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Home >> China Travel Tips >> Clearing the Customs
 
 
Clearing the Customs

For your convenience on your journey in China, the following is a brief introduction to relevant customs stipulations.

1. Passenger Clearance

According to Chinese law, passengers entering or leaving China should have their luggage cleared through the Customs office. Upon entering or leaving China, the passenger should truthfully declare to the Customs what is contained in his or her luggage.

2. Articles Subject to Entry and Exit Restrictions

Cigarettes and Liquors

Passengers Set Bounds to Duty-free Tobacco Products Set Bounds to Duty-free > 12°
Inbound and outbound Hong Kong and Macao passengers(including passengers from and to Hong Kong and Macao) 200 cigarettes, or 50 cigars, 250 grams of cut tobacco One bottle(less than 0.75 liters)
Going forth and back within 24 hours, or shuttling between the mainland and Hong Kong and Macao Many times in a short period of time 40 cigarettes, or 5 cigars, or 40 grams of cut tobacco Not allowed for duty free
Other inbound passengers 400 cigarettes, 100 cigars, or 500 grams of cut tobacco Two bottles (less than 1.5 liters)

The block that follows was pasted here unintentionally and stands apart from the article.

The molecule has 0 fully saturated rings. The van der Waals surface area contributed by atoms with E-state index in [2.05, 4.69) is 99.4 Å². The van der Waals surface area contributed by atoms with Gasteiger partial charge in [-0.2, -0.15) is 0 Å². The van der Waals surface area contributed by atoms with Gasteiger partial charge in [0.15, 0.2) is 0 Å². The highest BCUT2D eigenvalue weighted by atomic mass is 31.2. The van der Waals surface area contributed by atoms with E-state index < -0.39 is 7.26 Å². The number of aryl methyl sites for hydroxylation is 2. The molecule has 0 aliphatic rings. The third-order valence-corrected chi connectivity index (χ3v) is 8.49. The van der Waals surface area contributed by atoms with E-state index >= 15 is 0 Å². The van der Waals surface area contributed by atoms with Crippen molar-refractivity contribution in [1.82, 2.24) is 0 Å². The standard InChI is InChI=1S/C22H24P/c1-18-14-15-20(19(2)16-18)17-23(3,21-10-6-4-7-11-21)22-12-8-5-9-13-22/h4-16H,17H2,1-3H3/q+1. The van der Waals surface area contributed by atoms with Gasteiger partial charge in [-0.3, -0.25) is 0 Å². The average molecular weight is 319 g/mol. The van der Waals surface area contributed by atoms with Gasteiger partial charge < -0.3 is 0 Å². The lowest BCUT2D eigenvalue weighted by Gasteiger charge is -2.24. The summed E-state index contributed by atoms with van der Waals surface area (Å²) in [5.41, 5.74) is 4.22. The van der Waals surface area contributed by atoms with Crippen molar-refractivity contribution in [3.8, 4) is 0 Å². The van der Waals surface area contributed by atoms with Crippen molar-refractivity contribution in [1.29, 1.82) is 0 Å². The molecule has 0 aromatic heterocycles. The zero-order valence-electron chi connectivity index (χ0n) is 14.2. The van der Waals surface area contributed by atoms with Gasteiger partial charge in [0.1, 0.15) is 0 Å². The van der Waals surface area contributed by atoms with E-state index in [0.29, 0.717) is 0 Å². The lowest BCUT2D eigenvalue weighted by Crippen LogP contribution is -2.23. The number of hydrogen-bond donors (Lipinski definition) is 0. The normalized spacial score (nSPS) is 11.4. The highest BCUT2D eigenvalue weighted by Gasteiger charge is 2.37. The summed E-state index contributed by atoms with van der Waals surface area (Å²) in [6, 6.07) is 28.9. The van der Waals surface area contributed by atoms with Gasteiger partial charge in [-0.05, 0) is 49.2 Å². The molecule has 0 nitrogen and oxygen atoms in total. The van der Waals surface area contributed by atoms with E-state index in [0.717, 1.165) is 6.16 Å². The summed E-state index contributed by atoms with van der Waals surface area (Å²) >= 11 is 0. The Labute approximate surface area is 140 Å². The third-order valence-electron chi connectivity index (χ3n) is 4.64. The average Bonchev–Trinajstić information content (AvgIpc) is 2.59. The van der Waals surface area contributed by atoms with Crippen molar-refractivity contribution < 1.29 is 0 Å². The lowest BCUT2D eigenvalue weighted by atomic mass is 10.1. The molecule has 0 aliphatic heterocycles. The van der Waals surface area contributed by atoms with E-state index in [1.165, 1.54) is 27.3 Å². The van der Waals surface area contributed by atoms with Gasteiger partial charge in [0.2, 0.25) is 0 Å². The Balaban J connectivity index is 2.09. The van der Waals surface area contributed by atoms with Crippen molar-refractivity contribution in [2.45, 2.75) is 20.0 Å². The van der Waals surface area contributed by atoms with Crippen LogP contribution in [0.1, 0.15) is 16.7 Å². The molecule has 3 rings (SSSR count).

• Note:
    Restrictions on the importation of dutiable amounts of cigarettes and liquors are the same as those on duty free amounts; passengers under 16 years of age are net allowed to carry any cigarettes nor liquor into China.
  • Articles for Your Own Use
    A passenger entering China is allowed to carry one camera, one portable cassette tape-recorder, one small cine-camera, one portable video camera, and one portable word-processor. Those who have brought more than the limited quantities should truthfully declare to the customs and go through relevant formalities. The articles permitted to be carried into the territory temporarily for personal use must be taken out of China on the passenger' s return trip.
  • Gold & Silver
    A passenger entering China is allowed to carry a reasonable amount of gold, silver and articles made of them for personal use. Those who carry more than 50 grammes should declare with the Customs for relevant formalities, and take them out of China on their return journeys. The gold, silver and products made of gold and silver (including inlaid jewelries, utensils and new arts and crafts) the inward passenger has bought with his own money in foreign currency, can be carried out of China after they have been checked by the Customs along with the special invoices issued by the People's Bank of China.
  • Foreign Currency
    Passengers entering China are allowed to carry an unlimited amount of foreign currency, travelers cheques and credit cards. Resident passengers carrying foreign cash currencies exceeding the equivalent of 2,000 US dollars (or non-resident passengers carrying 5,000 US dollars) should declare to the Customs. When leaving this country, the declarer may take with him the unused portion of the foreign currency bills, provided the certificate issued by the Chinese Foreign Exchange Administration for foreign currency bills carried by the passenger entering China is presented to the Customs at the place of exit and found correct after verification.
  • Renminbi
    A passenger entering or leaving China is allowed to carry no more than RMB 6,000 yuan with him.
  • Cultural Relics